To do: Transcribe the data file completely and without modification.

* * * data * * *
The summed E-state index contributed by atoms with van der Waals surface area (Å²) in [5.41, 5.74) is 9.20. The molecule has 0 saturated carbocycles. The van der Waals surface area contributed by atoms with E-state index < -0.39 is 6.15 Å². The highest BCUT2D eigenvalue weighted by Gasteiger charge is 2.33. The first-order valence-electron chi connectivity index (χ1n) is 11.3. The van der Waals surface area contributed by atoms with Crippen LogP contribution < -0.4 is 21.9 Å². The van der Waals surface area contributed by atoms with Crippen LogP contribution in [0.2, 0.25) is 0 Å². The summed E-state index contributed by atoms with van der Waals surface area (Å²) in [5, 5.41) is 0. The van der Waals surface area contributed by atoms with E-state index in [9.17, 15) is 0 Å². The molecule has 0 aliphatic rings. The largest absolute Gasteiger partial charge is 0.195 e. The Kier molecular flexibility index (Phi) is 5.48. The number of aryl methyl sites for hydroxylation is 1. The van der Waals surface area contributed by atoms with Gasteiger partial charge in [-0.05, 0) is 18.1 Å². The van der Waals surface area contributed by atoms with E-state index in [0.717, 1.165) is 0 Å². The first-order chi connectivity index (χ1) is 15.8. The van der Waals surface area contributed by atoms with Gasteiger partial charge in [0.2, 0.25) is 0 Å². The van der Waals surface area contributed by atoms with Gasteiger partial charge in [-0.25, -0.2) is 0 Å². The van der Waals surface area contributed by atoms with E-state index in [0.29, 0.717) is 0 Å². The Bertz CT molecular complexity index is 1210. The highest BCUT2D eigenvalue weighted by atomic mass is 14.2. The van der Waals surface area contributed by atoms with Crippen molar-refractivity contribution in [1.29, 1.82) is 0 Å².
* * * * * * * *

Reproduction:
The summed E-state index contributed by atoms with van der Waals surface area (Å²) in [5.41, 5.74) is 9.20. The molecule has 0 saturated carbocycles. The van der Waals surface area contributed by atoms with E-state index < -0.39 is 6.15 Å². The highest BCUT2D eigenvalue weighted by Gasteiger charge is 2.33. The first-order valence-electron chi connectivity index (χ1n) is 11.3. The van der Waals surface area contributed by atoms with Crippen LogP contribution < -0.4 is 21.9 Å². The van der Waals surface area contributed by atoms with Crippen LogP contribution in [0.2, 0.25) is 0 Å². The summed E-state index contributed by atoms with van der Waals surface area (Å²) in [5, 5.41) is 0. The van der Waals surface area contributed by atoms with E-state index in [9.17, 15) is 0 Å². The molecule has 0 aliphatic rings. The largest absolute Gasteiger partial charge is 0.195 e. The Kier molecular flexibility index (Phi) is 5.48. The number of aryl methyl sites for hydroxylation is 1. The van der Waals surface area contributed by atoms with Gasteiger partial charge in [-0.05, 0) is 18.1 Å². The van der Waals surface area contributed by atoms with E-state index in [0.717, 1.165) is 0 Å². The first-order chi connectivity index (χ1) is 15.8. The van der Waals surface area contributed by atoms with Gasteiger partial charge in [0.2, 0.25) is 0 Å². The van der Waals surface area contributed by atoms with Gasteiger partial charge in [-0.25, -0.2) is 0 Å². The van der Waals surface area contributed by atoms with E-state index in [0.29, 0.717) is 0 Å². The Bertz CT molecular complexity index is 1210. The highest BCUT2D eigenvalue weighted by atomic mass is 14.2. The van der Waals surface area contributed by atoms with Crippen molar-refractivity contribution in [1.29, 1.82) is 0 Å².